Horticulture books recommend cutting your climbing rose at the nadir of wintertime, when things are dormant. It’s often hard to identify the coldest time of winter. You can leave it to chance or you can look to the Farmer’s Almanac for guidance.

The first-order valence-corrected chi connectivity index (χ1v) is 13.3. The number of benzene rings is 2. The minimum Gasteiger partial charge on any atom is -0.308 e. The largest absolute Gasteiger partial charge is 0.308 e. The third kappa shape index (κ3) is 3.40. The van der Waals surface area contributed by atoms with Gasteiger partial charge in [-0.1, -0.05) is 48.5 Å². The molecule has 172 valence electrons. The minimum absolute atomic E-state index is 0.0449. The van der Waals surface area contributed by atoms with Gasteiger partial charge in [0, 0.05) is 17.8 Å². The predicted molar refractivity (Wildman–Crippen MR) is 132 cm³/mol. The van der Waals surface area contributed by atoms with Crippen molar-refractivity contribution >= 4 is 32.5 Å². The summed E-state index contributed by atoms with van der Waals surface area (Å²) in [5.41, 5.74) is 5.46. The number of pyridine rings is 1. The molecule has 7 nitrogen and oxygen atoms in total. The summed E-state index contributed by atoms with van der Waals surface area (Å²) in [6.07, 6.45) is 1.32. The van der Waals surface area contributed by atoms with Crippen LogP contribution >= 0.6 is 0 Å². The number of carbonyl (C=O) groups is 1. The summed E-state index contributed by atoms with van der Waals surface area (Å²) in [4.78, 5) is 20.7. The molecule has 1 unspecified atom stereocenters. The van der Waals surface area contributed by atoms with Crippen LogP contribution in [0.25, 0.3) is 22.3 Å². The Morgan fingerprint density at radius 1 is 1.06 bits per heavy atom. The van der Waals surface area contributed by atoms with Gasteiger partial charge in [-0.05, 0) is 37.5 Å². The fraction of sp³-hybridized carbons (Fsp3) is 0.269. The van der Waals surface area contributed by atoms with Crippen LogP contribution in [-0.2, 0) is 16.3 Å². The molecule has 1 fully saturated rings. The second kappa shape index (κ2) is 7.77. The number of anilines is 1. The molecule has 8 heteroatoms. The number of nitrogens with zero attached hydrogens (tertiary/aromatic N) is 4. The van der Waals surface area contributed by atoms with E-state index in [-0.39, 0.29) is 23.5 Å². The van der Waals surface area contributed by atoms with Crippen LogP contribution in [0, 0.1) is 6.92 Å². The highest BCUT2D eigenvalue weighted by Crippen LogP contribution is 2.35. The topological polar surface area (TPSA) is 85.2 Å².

In Rehoboth, I prefer to wait for the shattering of the tonic bottles on Tim Spies’ back porch. The glass bottles are always the first to go, followed by the cans of soda. When Tim’s back porch is full of shrapnel — shards of glass and jagged fragments of aluminum cans — and the contents of the bottles and cans are spread in frozen lumps across the floor, then you know should cut your roses on the next sunny day.